Japanese architect Jo Nagasaka of Schemata Architects has designed the interior of the first Aesop shop in Aoyama, Tokyo. Mainly built from materials found in an abandoned house in nakano-ku due for demolition, the space is minimal and contemporary whilst possessing the warmth and richness of traditional Japanese design.
Aesop’s range of hair and skincare products sit on bundles of timber taken from the abandoned ‘murazawa’ house and wooden panels from the house are reincarnated as neatly stacked display shelves. The best thing about this project is the attention to detail, clearly fuelled by a deep appreciation of raw everyday materials and the glimpses of past uses they reveal. Blank surfaces are defined by small details of the shops skeleton. Much like a Rachel Whiteread sculptures, channels are dug around water pipes and manholes in the floor and filled with epoxy resin and lighting cables are exposed and arranged in linear patterns, like delicate drawings.
Could this be the future of community centres? Open House is a vertical village of haphazardly stacked house shaped rooms recently opened in Anyang, Korea.
Raumlaborkorea, a research and intervention unit of the design group Raumlaborberlin, were invited to design, programme and build this centre as part of ‘Anyang public art project/ A new community in the open city’. Described by it’s designers as a ‘social sculpture’, the project aims to knit into the existing urban and social landscape and not only serves the local community but was also built by them!
Two hundred residents of Anyang took part in building workshops and completed the stacked rooms which include a bicycle rent shop, a children’s play pavillion, a community garden and a tea room.
I love this project, Raumlaborkorea have reinvented the architecture associated with community and participation and created a playful and exciting project which also looks great!
After much success in Spitalfields, Rosa’s Thai restaurant opened a ‘Pop-Up’ in Soho called Noodles, this was so well received that people in Soho now have permanent access to a Rosa’s fix.
The interior design, done by Gundry and Ducker, features moulded oak panelling lined with brass plates at the edges. The design is intended to be reminiscent of a traditional British cafe with a Thai edge. A warm and inviting interior is achieved by using soft lighting and red and brown tones. This color scheme is used throughout the ground floor, with lighter tones as it is intended primarily for daytime use.Booths and partitions are formed by the moulded oak panelling, which are modified in places to form coat hooks and lamps. The oak profiles are echoed in the borders of the laser-cut brass plates that decorate the walls. The basement is much darker, featuring gloss, gray and reclaimed teak, reflecting its purpose as an evening space.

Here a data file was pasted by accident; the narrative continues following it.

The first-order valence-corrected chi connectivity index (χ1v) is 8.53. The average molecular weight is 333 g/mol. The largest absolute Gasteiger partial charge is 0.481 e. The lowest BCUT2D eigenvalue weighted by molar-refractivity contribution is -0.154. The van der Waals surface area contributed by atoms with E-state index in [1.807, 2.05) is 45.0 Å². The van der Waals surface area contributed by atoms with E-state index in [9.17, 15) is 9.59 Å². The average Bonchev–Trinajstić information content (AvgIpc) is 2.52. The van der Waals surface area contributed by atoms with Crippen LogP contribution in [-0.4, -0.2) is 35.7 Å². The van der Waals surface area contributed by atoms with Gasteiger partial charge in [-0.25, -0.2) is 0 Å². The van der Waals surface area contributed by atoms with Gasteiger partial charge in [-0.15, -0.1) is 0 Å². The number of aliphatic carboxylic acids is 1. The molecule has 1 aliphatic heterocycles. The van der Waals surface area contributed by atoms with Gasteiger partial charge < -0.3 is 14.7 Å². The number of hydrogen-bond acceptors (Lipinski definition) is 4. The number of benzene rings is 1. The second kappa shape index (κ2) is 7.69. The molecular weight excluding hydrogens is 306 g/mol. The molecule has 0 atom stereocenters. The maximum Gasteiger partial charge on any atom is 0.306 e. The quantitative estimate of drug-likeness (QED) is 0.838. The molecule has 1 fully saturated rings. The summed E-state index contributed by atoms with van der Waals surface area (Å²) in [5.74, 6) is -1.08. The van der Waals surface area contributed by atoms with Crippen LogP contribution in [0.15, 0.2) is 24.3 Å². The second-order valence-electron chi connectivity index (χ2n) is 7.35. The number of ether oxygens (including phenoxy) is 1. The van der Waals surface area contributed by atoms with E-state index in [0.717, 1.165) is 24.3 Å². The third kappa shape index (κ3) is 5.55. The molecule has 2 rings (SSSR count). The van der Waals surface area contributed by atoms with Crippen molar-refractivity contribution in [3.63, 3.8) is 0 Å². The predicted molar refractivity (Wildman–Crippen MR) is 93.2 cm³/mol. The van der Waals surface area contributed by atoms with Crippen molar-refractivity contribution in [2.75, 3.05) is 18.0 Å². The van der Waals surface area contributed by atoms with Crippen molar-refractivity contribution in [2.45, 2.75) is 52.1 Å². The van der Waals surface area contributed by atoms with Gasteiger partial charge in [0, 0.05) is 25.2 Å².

And here is a little bit about the Pop-Up, in case you missed it:
The designers chose to celebrate the temporary nature of the restaurant by whitewashing the interior of the shop it was located in as they found it and using materials and construction methods that are usually associated with impermanence. They placed a series of plywood booths throughout, these had glowing red interiors and arched entrances. Chairs were also made of plywood and were held together by cable ties. They made use of illuminated signage and arrows, and this, along with the color scheme was intended to acknowledge Soho’s red-light district heritage. Displayed on the shelves were laser cut highlights from the menu, each in a typeface reflecting its character.
(via Dezeen and Gundry+Ducker)
The growing family of lamps ‘Found Form’ is the first design to be presented under Dutch native Enina Waelstham’s own name and company. It is a clear presentation of her company Mormels’ vision for design, for the future of our planet and our homes.
“At mormels it is all about our daily experiences within our cluttered environment. We have grown used to being bombarded by images and are able to process and consume these at a very high speed. Mormels tries to use this existing language and re-use, recycle as you like, it as to break you out of your standard viewpoint.”